This investigation was done according to the ethical standards laid down in the 2008 (Seoul) revision of the 1964 Declaration of Helsinki. The study was designed to compare various indices of SCD before and after the addition of multimodal therapy with EPA, DHA, and potassium thiocyanate. Since wide interperson variation in clinical and laboratory indices is a prominent feature of SCD [5, 6], the study was designed to reduce the confounding effect of individual variability, and each participant was his/her own control. Following Institutional Review Board approval and informed consent, 16 persons who have homozygous (HbSS) sickle cell disease and met the eligibility criteria were randomly enlisted for the study. The participants were 7 adults and 9 children (11 males and 5 females) of age 3 yrs–33 yrs. The inclusion criterion was occurrence of 3 or more episodes of sickle cell crisis that required hospital admission (in-patient management) in the previous 12 months. The exclusion criteria were conditions known to affect the indices of SCD, such as a programme of blood transfusion therapy, current or prior treatment with omega-3 fatty acids or hydroxycarbamide (hydroxyurea), pregnancy in the previous 3 months, and coexistence of any other chronic illness (e.g., asthma or diabetes mellitus) in the HbSS person.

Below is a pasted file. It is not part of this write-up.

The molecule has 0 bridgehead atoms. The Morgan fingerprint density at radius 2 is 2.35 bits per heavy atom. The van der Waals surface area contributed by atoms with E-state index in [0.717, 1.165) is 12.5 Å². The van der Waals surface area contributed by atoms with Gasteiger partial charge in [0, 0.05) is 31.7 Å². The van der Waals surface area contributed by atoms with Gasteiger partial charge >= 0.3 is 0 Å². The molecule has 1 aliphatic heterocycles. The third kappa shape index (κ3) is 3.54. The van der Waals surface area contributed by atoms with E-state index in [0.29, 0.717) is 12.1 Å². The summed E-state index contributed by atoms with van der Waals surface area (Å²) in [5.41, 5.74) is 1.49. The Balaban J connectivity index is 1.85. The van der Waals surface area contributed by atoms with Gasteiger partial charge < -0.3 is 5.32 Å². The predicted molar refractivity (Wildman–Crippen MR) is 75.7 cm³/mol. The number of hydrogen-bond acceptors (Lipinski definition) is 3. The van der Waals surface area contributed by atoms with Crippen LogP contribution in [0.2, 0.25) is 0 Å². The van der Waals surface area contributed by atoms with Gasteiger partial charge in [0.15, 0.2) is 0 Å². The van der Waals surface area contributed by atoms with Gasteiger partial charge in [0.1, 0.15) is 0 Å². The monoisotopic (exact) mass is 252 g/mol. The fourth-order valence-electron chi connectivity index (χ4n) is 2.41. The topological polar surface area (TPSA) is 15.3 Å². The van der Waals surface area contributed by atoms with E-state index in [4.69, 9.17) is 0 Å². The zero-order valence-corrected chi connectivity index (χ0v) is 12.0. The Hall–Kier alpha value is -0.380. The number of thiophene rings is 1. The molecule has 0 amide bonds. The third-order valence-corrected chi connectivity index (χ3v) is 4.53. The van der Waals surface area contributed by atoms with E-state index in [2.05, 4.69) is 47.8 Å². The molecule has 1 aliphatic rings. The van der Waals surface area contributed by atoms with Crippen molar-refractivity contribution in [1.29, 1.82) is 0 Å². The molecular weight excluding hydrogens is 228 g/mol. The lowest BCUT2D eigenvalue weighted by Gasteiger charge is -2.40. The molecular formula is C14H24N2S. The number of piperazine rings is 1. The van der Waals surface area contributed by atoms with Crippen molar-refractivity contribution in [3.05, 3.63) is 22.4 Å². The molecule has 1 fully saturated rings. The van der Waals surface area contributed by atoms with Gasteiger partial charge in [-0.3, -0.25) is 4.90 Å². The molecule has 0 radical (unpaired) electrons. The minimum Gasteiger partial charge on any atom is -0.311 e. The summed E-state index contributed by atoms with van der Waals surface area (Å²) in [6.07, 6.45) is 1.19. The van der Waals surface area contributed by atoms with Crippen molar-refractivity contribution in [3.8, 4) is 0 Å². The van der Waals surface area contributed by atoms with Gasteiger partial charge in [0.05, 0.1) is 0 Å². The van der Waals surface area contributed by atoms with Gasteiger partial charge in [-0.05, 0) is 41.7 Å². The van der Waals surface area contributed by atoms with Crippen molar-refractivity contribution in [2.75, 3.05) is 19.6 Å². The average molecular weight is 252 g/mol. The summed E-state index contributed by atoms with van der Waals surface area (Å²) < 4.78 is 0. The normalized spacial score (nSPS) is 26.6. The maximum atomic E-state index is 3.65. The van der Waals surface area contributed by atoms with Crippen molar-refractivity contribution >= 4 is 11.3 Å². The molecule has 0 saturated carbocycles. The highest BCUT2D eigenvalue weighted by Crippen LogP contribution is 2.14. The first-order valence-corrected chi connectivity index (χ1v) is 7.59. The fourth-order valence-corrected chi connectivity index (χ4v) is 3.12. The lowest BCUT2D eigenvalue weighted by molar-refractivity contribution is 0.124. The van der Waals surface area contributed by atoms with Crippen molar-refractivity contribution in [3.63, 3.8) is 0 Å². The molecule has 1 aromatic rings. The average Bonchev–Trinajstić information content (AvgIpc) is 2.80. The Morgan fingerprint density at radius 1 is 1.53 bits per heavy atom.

Each participant continued on folic acid 3–5 mg and paludrine 100–200 mg all through the period of study. In addition, they had EPA 15 mg/kg/day and DHA 10 mg/kg/day. These omega-3 fatty acids were taken by mouth as capsules of fish oil extract each gram of which contains EPA 180 mg, DHA 120 mg, and 2 IU of the antioxidant alpha tocopherol (vitamin E) to inhibit oxidation of EPA and DHA. A liquid formulation of potassium thiocyanate was taken orally at doses that varied according to age. For participants of age >18 yrs the dose of potassium thiocyanate was 2 mL/dy, 9–18 yrs (1.5 mL/dy), 3–8 yrs (1 mL/dy). Each millilitre (mL) of the potassium thiocyanate formulation contains 250 mg of thiocyanate and 100 micrograms of iodine to prevent hypothyroidism: a possible side-effect due to competitive inhibition of the transport of iodide into the thyroid gland by thiocyanate [7]. To assess compliance with taking DHA, EPA, and thiocyanate, study participants were requested to bring the containers (used and still in use) with them on the clinical review visits scheduled at 2-week intervals for paediatric participants during the entire period of study and, for adults, initially at intervals of 2 weeks, increasing to 3 months as the study progressed. On each visit the number of omega-3 fatty acid capsules was counted and the quantity of potassium thiocyanate noted to ensure they were appropriate for the time of review. At the beginning of the study (month 0), on each visit for review, and after 12 months of taking EPA, DHA, and potassium thiocyanate, each participant had clinical evaluation including medical history and review of the hospital records to ascertain the number of sickle cell crises. Pre- and post-treatment full blood count and bilirubin level were measured with an automated blood cell counter and a blood chemistry analyzer, respectively. Apart from the visits scheduled for review, study participants were advised to attend the hospital whenever they developed acute illness (such as sickle cell crisis) or suspected adverse events, so they could be evaluated and given appropriate medical treatment. To assess the effect of potassium thiocyanate on thyroid function, steady state levels of thyroid stimulating hormone (TSH) and tri-iodothyronine (T3) were measured at months 0 and 12 of the study. Enzyme-Linked Immunosorbent Assay (ELISA) kits purchased from Diagnostic Automation Inc., Calabasas, USA, were used to measure plasma concentrations of TSH (Lot no. 112022302) and T3 (Lot no. 111110202) according to the manufacturer’s instructions. The Statistical Package GRAPHPAD PRISM, version 8.0 (GraphPad, La Jolla, CA, USA) was used to analyse data generated from the study. For robust interrogation of the data, the nonparametric Mann-Whitney test of significance (which does not assume normal distribution data) was applied. We compared the number of sickle cell crises that occurred within the one year before and after starting multimodal therapy and also months 0 and 12 values of steady state plasma bilirubin concentration, full blood count, TSH, and T3 levels.